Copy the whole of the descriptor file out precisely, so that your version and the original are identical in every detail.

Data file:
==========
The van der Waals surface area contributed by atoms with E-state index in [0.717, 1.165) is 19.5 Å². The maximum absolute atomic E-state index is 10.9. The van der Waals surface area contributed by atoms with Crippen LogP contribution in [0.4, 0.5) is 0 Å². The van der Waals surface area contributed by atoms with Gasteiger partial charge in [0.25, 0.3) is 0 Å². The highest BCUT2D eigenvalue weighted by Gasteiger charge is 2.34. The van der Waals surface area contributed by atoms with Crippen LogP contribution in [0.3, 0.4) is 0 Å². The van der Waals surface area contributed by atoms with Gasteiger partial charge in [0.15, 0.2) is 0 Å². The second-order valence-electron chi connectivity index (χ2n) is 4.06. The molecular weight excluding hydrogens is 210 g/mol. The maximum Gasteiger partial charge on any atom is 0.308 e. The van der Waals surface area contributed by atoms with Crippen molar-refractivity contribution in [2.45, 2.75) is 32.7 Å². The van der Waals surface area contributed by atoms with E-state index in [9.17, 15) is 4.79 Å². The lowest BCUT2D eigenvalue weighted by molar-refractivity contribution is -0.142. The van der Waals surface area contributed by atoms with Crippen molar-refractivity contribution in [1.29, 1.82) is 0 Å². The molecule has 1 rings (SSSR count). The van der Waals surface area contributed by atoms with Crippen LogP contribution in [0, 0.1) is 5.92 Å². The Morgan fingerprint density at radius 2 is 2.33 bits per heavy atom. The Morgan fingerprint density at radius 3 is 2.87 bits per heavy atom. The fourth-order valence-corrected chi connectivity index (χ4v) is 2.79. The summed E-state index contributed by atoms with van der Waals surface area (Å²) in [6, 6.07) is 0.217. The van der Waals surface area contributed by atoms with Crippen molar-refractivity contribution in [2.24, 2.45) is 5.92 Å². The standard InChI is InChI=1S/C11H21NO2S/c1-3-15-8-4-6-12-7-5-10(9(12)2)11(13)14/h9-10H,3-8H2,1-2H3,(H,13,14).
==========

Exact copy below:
The van der Waals surface area contributed by atoms with E-state index in [0.717, 1.165) is 19.5 Å². The maximum absolute atomic E-state index is 10.9. The van der Waals surface area contributed by atoms with Crippen LogP contribution in [0.4, 0.5) is 0 Å². The van der Waals surface area contributed by atoms with Gasteiger partial charge in [0.25, 0.3) is 0 Å². The highest BCUT2D eigenvalue weighted by Gasteiger charge is 2.34. The van der Waals surface area contributed by atoms with Crippen LogP contribution in [0.3, 0.4) is 0 Å². The van der Waals surface area contributed by atoms with Gasteiger partial charge in [0.15, 0.2) is 0 Å². The second-order valence-electron chi connectivity index (χ2n) is 4.06. The molecular weight excluding hydrogens is 210 g/mol. The maximum Gasteiger partial charge on any atom is 0.308 e. The van der Waals surface area contributed by atoms with Crippen molar-refractivity contribution in [2.45, 2.75) is 32.7 Å². The van der Waals surface area contributed by atoms with E-state index in [9.17, 15) is 4.79 Å². The lowest BCUT2D eigenvalue weighted by molar-refractivity contribution is -0.142. The van der Waals surface area contributed by atoms with Crippen molar-refractivity contribution in [1.29, 1.82) is 0 Å². The molecule has 1 rings (SSSR count). The van der Waals surface area contributed by atoms with Crippen LogP contribution in [0, 0.1) is 5.92 Å². The Morgan fingerprint density at radius 2 is 2.33 bits per heavy atom. The Morgan fingerprint density at radius 3 is 2.87 bits per heavy atom. The fourth-order valence-corrected chi connectivity index (χ4v) is 2.79. The summed E-state index contributed by atoms with van der Waals surface area (Å²) in [6, 6.07) is 0.217. The van der Waals surface area contributed by atoms with Crippen molar-refractivity contribution in [2.24, 2.45) is 5.92 Å². The standard InChI is InChI=1S/C11H21NO2S/c1-3-15-8-4-6-12-7-5-10(9(12)2)11(13)14/h9-10H,3-8H2,1-2H3,(H,13,14).